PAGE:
In the past, whenever financial capital has inundated commercial real estate markets during the expansion phase of a business cycle, developers started creating a lot of new space. That normally launched the development boom phase of the three-phase real estate cycle: the development boom phase, followed by the overbuilt phase, followed by a phase of gradual absorption of excess space.
U.S. commercial property markets are still swamped with financial capital seeking real properties. Yet, there doesn't seem to be much evidence that a new commercial development boom is starting.
The absence of a commercial boom can be seen from two data sets: the rate of new construction of industrial and office space, and vacancy rates. An accompanyingshows the amount of new space generated in each quarter beginning in early 1999 and continuing through the first quarter of 2006.
The construction of industrial space has outpaced office construction in most of this period. In 1999, industrial developers launched over 25 million sq. ft. per quarter (except for a slight dip in late 1999) and that trend continued through the second quarter of 2001. After that time, due to the stock market collapse in 2000 and the terrorist attacks on 9-11, industrial construction dropped more than 50% and hovered near 10 million sq. ft. per quarter from 2002 halfway through 2004. Then industrial development soared again in 2005.
In contrast, new suburban office construction stayed high until mid-2001, then plunged to very low levels and has not recovered much to this point. New downtown office construction started out low in 1999 and has remained low.
One major reason that there hasn't been a development boom is that vacancies in the office and industrial sectors have remained high in relative terms. In the first quarter of this year, suburban office vacancy in the metropolitan regions tracked by CB Richard Ellis remained at 14%, downtown office vacancy at 12%, and industrial vacancy at 10% — all above their levels in 1999.
What's clear is that the recession of 2001 didn't hurt the property markets nearly as badly as in past downturns. Peak office vacancy rates in 2004 were well below the scary levels set in 1990 when the market tanked. What's different this time around is that the rate of improvement has been more gradual.
In some locations, however, office vacancy rates fell to under 10% in the first quarter of 2006. Among those markets are Orange County, Calif.; Midtown Manhattan; Palm Beach County and Ft. Lauderdale, Fla; San Diego; Orlando; Honolulu; as well as downtown Washington, D.C. The unhappier end of the scale includes markets such as Detroit, San Jose, Louisville, Hartford, Austin, Cleveland, Dallas, Columbus and Cincinnati — all above 20%.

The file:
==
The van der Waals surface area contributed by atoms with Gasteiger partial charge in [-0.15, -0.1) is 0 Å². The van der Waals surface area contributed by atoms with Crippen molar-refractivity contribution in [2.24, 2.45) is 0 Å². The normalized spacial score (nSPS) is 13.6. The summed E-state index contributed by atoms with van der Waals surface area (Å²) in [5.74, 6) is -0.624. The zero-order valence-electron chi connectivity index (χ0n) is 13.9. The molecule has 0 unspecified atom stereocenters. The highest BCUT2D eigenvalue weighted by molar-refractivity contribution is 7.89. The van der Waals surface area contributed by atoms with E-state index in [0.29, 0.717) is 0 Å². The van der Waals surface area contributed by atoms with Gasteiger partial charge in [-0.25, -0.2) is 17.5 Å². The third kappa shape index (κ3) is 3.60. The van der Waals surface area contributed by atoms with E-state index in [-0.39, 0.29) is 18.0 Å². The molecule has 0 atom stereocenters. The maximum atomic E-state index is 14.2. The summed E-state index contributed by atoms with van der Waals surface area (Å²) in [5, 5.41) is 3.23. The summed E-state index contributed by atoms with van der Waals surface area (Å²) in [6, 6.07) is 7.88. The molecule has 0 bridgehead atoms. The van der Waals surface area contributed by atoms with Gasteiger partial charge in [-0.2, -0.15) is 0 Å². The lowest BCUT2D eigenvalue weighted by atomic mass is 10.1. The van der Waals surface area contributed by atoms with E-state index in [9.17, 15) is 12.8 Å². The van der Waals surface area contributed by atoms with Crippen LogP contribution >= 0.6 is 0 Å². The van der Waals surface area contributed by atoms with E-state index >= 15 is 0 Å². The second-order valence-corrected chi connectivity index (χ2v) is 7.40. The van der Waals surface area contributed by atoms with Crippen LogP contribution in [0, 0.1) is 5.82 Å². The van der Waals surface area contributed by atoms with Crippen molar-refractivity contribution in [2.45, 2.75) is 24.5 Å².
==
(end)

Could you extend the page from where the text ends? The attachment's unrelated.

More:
Other limiting factors
There are several other reasons no development boom has started. First, construction costs have soared as Chinese and other foreign demand pushed up prices for cement, steel, and oil. Also, rising interest rates increased borrowing costs. Another factor is the escalating cost and great scarcity of available land in many dense cities, such as New York City and San Francisco.
The entitlement process to build high-rise buildings in any major city has also grown more difficult. A final factor is that much developer energy has gone into the residential building boom, which has also driven up construction costs.
Yet two positive factors are creating pressure on developers to think hard about starting new construction projects. One is the immense availability of financing as investors from all over the world pour cash into American real estate. The second positive factor is that competition among investors has driven prices of existing properties so high that yields have fallen to record lows, with cap rates in the 4% to 5% range.
If an investor cannot achieve a decent yield from buying existing buildings, the thought soon occurs to him that he might do better creating a new one. The temptation to build will become stronger and stronger, the longer the current excess supply of investor funds remains in place. True, up to now, there is no real sign that a new development boom is about to appear, but real estate operators should keep their eyes open just in case.
Anthony Downs is a senior fellow at the Brookings Institution and a visiting fellow at the Public Policy Institute of firstname.lastname@example.org.. He can be reached at